While Hemingway is working as a journalist, it is important that he has a “presentable suit,” “respectable shoes,” and a regular haircut. This becomes a “liability” because it allows him to go to the right bank to pursue expensive activities, so in order to avoid the risk he lets his hair grow long. He never has enough time between journalistic assignments to let his hair grow as long as that of Ezra’s Japanese friends, but he can at least get a “good start,” enough to be considered “damned.” He adds, “I enjoyed being considered damned and my wife and I enjoyed being considered damned together.” Sometimes other journalists run into Hemingway while his hair is long and urge him not to let himself go. Hemingway remarks that the people who “interfered” in his life didn’t understand the simple “pleasures” of being considered damned and being in love.
This passage is somewhat surprising, because—at least in comparison to the rest of his milieu in Paris—Hemingway does not seem particularly enamored with the bohemian lifestyle. He is a self-confessed sexual conservative who enjoys life within his nuclear family, is disturbed by both “ambitious” women and homosexuality, and rejects the hedonistic behavior of figures like Zelda (even as he also partakes in activities like drinking and going to the races). Hemingway’s embrace of bohemianism is less a countercultural act and more an intimate, playful game between him and Hadley.
Once Hemingway quits journalism, he and Hadley are “free people in Paris.” Hemingway declares that he is “never going to get a haircut” and he and Hadley order wine to celebrate. Hadley admits that it will take a long time for Hemingway’s hair to grow as long as the Japanese painters’ hair, and that maybe if he stops thinking about it it’ll grow faster. They both laugh and plan to grow their hair to the exact same length. Hemingway remarks that other people will think they’re “crazy.” They once again discuss how “lucky” they are. The next day Hadley gets a haircut and tells Hemingway that now he’s gained “almost a month” in length. She says she’ll keep doing this to make it seem like Hemingway’s hair is growing faster. Hadley then cuts Hemingway’s hair in the same style as her own. They both grow a little nervous about the plan, but resolve to stick with it regardless what other people think.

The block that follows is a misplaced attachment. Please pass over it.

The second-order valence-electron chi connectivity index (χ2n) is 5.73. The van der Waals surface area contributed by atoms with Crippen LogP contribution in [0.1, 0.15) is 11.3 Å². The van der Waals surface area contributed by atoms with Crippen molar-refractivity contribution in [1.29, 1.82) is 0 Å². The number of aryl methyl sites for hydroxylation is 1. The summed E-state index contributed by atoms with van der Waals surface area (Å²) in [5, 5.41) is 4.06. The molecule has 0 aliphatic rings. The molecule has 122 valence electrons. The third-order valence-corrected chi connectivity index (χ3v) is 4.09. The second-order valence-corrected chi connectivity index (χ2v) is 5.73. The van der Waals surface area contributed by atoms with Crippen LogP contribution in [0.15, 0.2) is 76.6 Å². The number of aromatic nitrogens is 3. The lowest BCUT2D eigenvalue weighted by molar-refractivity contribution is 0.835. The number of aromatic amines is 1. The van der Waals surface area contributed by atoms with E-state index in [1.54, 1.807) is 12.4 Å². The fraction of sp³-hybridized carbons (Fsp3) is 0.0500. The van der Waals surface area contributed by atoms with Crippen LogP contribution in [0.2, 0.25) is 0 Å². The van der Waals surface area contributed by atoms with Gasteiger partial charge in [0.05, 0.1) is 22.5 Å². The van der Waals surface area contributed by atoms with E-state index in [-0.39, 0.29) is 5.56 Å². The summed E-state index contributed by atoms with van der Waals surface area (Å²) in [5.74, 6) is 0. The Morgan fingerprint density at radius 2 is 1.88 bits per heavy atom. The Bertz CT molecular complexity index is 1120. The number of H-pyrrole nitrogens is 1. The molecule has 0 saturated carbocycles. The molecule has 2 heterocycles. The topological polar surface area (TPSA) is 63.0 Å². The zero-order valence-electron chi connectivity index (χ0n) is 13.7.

Hemingway and Hadley’s delight over their planned matching hairstyles highlights the way in which happiness is formed of small, simple, and often irrational pleasures. There is no coherent logic behind their desire to have the same haircut, and yet they find total delight in it. Their desperation for Hemingway’s hair to grow fast is reminiscent of the impatience of children, who are too excited about a coming event to let time take its course. This emphasizes the notion that Hemingway and Hadley’s happiness is innocent, based in their youthful “luck” and enthusiasm about their life together.
Hemingway and Hadley go to Austria that year, where no one cares what they look like. The hotel keeper tells them that he remembers a time when “all men wore their hair long” and that he is “very pleased that Paris was again returning to this style.” He believes it is a “revolt against the years of war.” The hotel keeper asks Hemingway how long he has been growing his hair, and tells him he must be patient. The hotel keeper sells Hemingway a herbal tonic to help his hair grow quicker, and later Hemingway realizes that other guests smell the same. One of them, Hans, says they are all “damned fools” for buying it and he asks if long hair is really the fashion in Paris. Hemingway tells him it isn’t, and they both confess that they just wear their hair long “for fun.” Hemingway tells Hans that Hadley likes it that way, and Hans says that his girlfriend does, too.
The hotel keeper’s comment that long hair is a “revolt against the years of war” suggests that Hemingway and Hadley’s desire to wear their hair long is arguably more serious and meaningful than it may first appear. Rather than simply being a silly “secret pleasure,” long hair is a way of resisting the horror of meaningless suffering and authoritarianism that robbed so many people of their lives, freedom, and sanity during and after the war. In this sense, foolishness and fun itself thus becomes a form of freeing oneself from the trauma of war that continued to linger over Europe.